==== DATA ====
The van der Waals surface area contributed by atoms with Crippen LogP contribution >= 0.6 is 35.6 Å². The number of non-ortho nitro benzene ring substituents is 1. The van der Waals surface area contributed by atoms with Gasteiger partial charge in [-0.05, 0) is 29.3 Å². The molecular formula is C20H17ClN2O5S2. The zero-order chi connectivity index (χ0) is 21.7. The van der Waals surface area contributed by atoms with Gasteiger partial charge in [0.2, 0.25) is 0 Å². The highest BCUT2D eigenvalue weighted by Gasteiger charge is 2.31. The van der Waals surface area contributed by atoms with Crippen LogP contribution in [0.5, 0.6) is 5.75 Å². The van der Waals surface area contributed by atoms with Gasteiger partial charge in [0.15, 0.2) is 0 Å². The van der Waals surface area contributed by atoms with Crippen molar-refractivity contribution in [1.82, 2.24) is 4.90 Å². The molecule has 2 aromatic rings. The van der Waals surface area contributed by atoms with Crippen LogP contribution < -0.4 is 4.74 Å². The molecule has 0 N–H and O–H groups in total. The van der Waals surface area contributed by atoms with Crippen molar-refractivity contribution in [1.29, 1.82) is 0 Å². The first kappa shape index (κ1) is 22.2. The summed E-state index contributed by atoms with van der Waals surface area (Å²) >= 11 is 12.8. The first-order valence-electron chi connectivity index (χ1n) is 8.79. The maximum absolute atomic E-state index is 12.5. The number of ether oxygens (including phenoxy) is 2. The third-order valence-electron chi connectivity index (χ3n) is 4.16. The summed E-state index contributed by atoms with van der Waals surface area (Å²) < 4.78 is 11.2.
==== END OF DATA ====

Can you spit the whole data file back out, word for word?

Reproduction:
The van der Waals surface area contributed by atoms with Crippen LogP contribution >= 0.6 is 35.6 Å². The number of non-ortho nitro benzene ring substituents is 1. The van der Waals surface area contributed by atoms with Gasteiger partial charge in [-0.05, 0) is 29.3 Å². The molecular formula is C20H17ClN2O5S2. The zero-order chi connectivity index (χ0) is 21.7. The van der Waals surface area contributed by atoms with Gasteiger partial charge in [0.2, 0.25) is 0 Å². The highest BCUT2D eigenvalue weighted by Gasteiger charge is 2.31. The van der Waals surface area contributed by atoms with Crippen LogP contribution in [0.5, 0.6) is 5.75 Å². The van der Waals surface area contributed by atoms with Gasteiger partial charge in [0.15, 0.2) is 0 Å². The van der Waals surface area contributed by atoms with Crippen molar-refractivity contribution in [1.82, 2.24) is 4.90 Å². The molecule has 2 aromatic rings. The van der Waals surface area contributed by atoms with Crippen LogP contribution < -0.4 is 4.74 Å². The molecule has 0 N–H and O–H groups in total. The van der Waals surface area contributed by atoms with Crippen molar-refractivity contribution in [1.29, 1.82) is 0 Å². The first kappa shape index (κ1) is 22.2. The summed E-state index contributed by atoms with van der Waals surface area (Å²) >= 11 is 12.8. The first-order valence-electron chi connectivity index (χ1n) is 8.79. The maximum absolute atomic E-state index is 12.5. The number of ether oxygens (including phenoxy) is 2. The third-order valence-electron chi connectivity index (χ3n) is 4.16. The summed E-state index contributed by atoms with van der Waals surface area (Å²) < 4.78 is 11.2.